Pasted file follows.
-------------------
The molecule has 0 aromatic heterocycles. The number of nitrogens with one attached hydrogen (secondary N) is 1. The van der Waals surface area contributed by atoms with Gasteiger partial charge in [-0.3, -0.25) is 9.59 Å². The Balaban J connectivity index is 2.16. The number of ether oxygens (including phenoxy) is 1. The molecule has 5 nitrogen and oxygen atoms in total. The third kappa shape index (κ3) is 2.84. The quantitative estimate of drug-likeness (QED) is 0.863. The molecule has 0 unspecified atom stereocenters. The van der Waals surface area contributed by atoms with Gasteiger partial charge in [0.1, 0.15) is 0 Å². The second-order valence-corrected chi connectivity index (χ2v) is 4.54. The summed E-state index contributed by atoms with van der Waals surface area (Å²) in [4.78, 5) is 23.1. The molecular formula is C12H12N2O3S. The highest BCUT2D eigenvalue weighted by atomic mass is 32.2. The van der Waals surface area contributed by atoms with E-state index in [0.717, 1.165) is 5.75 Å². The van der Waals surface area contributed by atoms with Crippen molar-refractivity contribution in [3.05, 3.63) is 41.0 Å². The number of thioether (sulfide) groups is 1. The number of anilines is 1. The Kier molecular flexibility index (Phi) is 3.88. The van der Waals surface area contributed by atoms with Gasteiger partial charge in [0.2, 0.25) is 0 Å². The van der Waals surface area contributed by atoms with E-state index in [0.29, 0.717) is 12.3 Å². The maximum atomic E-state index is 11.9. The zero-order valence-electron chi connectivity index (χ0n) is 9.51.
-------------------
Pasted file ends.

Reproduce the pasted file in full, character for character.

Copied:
The molecule has 0 aromatic heterocycles. The number of nitrogens with one attached hydrogen (secondary N) is 1. The van der Waals surface area contributed by atoms with Gasteiger partial charge in [-0.3, -0.25) is 9.59 Å². The Balaban J connectivity index is 2.16. The number of ether oxygens (including phenoxy) is 1. The molecule has 5 nitrogen and oxygen atoms in total. The third kappa shape index (κ3) is 2.84. The quantitative estimate of drug-likeness (QED) is 0.863. The molecule has 0 unspecified atom stereocenters. The van der Waals surface area contributed by atoms with Gasteiger partial charge in [0.1, 0.15) is 0 Å². The second-order valence-corrected chi connectivity index (χ2v) is 4.54. The summed E-state index contributed by atoms with van der Waals surface area (Å²) in [4.78, 5) is 23.1. The molecular formula is C12H12N2O3S. The highest BCUT2D eigenvalue weighted by atomic mass is 32.2. The van der Waals surface area contributed by atoms with E-state index in [0.717, 1.165) is 5.75 Å². The van der Waals surface area contributed by atoms with Crippen molar-refractivity contribution in [3.05, 3.63) is 41.0 Å². The number of thioether (sulfide) groups is 1. The number of anilines is 1. The Kier molecular flexibility index (Phi) is 3.88. The van der Waals surface area contributed by atoms with Gasteiger partial charge in [0.2, 0.25) is 0 Å². The van der Waals surface area contributed by atoms with E-state index in [0.29, 0.717) is 12.3 Å². The maximum atomic E-state index is 11.9. The zero-order valence-electron chi connectivity index (χ0n) is 9.51.